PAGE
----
Bradenton, Florida - Visitors to De Soto National Memorial come for a touch of trail, the wet of water, and a hit of history. Darlene Tschiember visits a couple times a week.
"I like when you walk along the trails, you can see different things, the birds and then you see the water on the other side," said Tschiember, after showing the place to her sister.
The Bradenton park tells the story of Spanish explorer Hernando De Soto's journey through Florida in 1539.
"De Soto's ships were coming through this area," explains park superintendent Jorge Acevedo, pointing to the waters of Tampa Bay.
But Monday, Acevedo and other park staff are preparing for an unwanted trip through the territory of government shutdown.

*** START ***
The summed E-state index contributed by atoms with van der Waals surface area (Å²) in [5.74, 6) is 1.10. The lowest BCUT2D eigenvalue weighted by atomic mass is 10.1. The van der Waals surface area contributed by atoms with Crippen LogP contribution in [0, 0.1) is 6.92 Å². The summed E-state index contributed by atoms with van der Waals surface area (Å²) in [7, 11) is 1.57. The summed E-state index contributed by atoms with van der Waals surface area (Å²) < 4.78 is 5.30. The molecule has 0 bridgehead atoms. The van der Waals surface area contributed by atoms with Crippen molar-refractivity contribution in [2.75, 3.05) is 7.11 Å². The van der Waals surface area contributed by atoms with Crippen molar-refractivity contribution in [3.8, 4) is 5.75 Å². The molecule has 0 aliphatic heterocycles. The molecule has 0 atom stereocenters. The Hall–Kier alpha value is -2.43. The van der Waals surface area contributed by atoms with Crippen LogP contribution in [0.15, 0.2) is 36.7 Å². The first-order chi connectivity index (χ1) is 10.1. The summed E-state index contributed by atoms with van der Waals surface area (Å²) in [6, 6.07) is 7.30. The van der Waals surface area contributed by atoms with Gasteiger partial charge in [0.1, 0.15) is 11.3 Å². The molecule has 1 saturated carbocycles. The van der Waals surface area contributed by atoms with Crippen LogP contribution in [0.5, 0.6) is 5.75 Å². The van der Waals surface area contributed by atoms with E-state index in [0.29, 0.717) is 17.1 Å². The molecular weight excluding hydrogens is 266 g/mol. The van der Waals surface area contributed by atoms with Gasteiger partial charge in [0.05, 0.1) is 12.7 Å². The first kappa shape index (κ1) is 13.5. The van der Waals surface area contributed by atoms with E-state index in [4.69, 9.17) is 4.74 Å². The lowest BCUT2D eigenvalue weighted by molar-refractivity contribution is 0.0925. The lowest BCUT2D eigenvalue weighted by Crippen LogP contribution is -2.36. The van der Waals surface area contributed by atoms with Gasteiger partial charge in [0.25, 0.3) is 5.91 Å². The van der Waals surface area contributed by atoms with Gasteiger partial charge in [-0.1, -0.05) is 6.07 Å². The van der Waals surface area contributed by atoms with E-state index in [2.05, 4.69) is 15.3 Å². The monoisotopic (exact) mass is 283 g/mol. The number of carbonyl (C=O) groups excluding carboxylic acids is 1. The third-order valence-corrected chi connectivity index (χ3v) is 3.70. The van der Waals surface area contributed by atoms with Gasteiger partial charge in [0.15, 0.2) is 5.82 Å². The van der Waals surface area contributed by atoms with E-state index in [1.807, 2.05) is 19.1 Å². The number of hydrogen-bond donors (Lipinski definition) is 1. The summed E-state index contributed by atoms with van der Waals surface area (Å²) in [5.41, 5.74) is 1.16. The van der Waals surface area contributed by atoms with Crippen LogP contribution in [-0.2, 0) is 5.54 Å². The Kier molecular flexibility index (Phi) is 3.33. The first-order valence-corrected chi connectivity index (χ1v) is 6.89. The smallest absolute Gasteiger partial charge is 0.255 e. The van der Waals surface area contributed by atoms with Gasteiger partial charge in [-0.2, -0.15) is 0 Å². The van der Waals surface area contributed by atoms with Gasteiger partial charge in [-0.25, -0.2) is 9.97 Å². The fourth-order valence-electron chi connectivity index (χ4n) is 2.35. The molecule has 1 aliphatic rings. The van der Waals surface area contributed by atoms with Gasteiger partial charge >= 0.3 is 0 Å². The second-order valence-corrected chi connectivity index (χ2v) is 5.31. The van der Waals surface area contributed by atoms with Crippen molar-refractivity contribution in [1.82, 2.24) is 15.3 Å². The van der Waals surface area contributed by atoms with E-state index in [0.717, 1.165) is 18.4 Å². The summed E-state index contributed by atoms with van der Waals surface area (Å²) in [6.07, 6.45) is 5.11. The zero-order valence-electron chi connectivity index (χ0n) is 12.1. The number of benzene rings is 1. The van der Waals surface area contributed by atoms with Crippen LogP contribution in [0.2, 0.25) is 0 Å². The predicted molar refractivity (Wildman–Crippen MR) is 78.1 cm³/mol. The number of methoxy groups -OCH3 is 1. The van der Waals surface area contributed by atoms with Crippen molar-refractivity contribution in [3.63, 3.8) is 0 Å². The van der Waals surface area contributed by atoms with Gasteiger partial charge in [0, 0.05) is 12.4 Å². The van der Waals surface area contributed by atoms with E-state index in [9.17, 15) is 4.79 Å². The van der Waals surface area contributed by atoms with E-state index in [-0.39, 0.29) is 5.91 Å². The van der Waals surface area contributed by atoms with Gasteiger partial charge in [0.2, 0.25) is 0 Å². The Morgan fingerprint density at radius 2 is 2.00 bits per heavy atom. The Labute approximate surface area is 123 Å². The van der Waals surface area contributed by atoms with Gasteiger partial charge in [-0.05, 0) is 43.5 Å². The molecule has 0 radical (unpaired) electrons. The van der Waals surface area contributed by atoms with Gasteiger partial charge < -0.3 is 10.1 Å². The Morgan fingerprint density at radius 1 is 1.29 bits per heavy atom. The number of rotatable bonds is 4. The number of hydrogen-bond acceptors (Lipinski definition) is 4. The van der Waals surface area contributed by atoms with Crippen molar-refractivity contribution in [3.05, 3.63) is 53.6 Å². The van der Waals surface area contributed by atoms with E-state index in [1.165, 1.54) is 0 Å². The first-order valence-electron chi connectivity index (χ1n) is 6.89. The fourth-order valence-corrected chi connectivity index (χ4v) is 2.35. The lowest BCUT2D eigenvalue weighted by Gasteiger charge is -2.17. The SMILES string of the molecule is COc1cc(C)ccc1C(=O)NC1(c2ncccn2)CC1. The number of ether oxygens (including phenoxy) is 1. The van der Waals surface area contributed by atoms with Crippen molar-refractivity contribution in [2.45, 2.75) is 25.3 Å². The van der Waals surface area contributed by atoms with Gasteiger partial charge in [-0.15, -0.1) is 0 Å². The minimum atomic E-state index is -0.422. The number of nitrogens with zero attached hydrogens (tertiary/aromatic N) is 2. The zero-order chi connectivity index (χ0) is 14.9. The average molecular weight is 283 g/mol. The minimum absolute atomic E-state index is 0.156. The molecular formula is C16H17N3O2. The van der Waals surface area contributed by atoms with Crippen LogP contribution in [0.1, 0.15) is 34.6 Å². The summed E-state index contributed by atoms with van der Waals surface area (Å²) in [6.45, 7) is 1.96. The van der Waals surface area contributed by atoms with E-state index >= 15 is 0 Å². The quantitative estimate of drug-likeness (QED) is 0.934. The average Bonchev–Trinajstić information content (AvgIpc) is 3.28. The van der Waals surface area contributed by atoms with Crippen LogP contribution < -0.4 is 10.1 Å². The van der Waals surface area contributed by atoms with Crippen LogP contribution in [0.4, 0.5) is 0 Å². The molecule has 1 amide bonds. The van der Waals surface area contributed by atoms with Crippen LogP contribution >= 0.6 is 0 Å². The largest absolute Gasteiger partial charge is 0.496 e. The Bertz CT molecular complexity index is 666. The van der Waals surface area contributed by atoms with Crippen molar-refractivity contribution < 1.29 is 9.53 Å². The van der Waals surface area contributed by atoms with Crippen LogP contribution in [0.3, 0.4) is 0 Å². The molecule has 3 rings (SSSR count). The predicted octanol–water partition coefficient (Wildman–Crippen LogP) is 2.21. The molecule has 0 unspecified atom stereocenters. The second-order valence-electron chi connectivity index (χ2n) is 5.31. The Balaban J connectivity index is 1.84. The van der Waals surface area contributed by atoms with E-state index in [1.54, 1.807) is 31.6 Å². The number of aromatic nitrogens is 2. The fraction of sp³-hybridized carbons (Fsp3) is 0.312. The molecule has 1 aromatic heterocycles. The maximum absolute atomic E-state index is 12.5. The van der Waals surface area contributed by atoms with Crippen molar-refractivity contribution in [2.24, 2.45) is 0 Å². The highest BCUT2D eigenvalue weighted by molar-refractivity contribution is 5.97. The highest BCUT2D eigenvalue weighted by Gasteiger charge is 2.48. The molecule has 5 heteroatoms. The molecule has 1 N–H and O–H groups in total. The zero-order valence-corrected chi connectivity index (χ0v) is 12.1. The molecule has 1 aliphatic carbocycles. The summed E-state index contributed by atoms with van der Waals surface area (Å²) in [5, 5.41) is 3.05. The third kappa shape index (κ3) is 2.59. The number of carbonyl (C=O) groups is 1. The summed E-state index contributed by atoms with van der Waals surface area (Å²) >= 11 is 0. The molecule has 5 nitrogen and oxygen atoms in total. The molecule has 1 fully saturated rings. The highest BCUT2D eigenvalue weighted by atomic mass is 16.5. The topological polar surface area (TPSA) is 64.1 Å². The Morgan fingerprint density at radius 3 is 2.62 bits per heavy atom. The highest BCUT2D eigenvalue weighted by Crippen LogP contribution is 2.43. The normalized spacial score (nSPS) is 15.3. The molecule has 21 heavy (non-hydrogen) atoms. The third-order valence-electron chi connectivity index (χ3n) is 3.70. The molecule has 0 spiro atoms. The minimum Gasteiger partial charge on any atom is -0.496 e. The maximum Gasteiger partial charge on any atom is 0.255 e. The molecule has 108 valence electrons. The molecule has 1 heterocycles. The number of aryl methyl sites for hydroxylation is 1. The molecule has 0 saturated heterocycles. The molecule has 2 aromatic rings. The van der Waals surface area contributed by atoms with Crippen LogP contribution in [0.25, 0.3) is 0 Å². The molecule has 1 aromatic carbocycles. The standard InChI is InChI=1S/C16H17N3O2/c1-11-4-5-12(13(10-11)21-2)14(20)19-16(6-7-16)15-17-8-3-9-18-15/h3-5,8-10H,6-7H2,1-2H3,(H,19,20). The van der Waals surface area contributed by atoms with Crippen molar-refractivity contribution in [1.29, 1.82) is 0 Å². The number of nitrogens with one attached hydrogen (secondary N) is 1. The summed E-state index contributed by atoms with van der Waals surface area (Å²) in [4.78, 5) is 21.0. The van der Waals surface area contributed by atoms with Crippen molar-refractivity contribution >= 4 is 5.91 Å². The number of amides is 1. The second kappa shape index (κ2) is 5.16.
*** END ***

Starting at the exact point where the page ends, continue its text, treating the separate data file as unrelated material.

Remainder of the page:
"There hasn't been anything finalized, we continue to get updates with what's looming in Washington," said Acevedo. "Hopefully all of this is a practice exercise and nothing has to be implemented."
If Congress doesn't approve a spending bill, the park would close, because it's part of the national park system. Acevedo would report to duty to keep an eye on the 25 acres, but eight other employees would be furloughed. And the hundreds of visitors each day would encounter closed gates.
"I would be upset, frustrated-mad," said Tschiember thinking about the prospect.
With its serene views, the park seems an awful long way from the stresses of Washington, but what happens there-hits home here.
See also: Government shutdown would be felt far beyond Capitol Hill
Tschiember says, "It's really terrible....that Congress can't get themselves together."